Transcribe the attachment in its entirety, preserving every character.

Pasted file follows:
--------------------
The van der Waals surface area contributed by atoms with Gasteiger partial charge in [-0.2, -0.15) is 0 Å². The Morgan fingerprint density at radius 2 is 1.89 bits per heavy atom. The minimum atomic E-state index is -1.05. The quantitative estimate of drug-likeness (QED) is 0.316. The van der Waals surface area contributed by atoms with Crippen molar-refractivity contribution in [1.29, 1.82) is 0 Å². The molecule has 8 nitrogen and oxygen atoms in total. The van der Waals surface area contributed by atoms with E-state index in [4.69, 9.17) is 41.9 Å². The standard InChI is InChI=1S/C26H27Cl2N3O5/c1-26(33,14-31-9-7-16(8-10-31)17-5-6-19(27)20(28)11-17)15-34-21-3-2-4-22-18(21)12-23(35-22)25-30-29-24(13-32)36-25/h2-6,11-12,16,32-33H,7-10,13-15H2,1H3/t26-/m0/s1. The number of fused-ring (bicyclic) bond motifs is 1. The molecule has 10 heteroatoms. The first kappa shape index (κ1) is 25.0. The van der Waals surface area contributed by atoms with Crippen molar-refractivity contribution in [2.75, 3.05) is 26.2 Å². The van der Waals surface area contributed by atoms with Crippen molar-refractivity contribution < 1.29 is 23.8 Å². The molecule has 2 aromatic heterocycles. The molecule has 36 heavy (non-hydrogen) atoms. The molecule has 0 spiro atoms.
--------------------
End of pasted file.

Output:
The van der Waals surface area contributed by atoms with Gasteiger partial charge in [-0.2, -0.15) is 0 Å². The Morgan fingerprint density at radius 2 is 1.89 bits per heavy atom. The minimum atomic E-state index is -1.05. The quantitative estimate of drug-likeness (QED) is 0.316. The van der Waals surface area contributed by atoms with Crippen molar-refractivity contribution in [1.29, 1.82) is 0 Å². The molecule has 8 nitrogen and oxygen atoms in total. The van der Waals surface area contributed by atoms with E-state index in [4.69, 9.17) is 41.9 Å². The standard InChI is InChI=1S/C26H27Cl2N3O5/c1-26(33,14-31-9-7-16(8-10-31)17-5-6-19(27)20(28)11-17)15-34-21-3-2-4-22-18(21)12-23(35-22)25-30-29-24(13-32)36-25/h2-6,11-12,16,32-33H,7-10,13-15H2,1H3/t26-/m0/s1. The number of fused-ring (bicyclic) bond motifs is 1. The molecule has 10 heteroatoms. The first kappa shape index (κ1) is 25.0. The van der Waals surface area contributed by atoms with Crippen molar-refractivity contribution in [2.75, 3.05) is 26.2 Å². The van der Waals surface area contributed by atoms with Crippen molar-refractivity contribution < 1.29 is 23.8 Å². The molecule has 2 aromatic heterocycles. The molecule has 36 heavy (non-hydrogen) atoms. The molecule has 0 spiro atoms.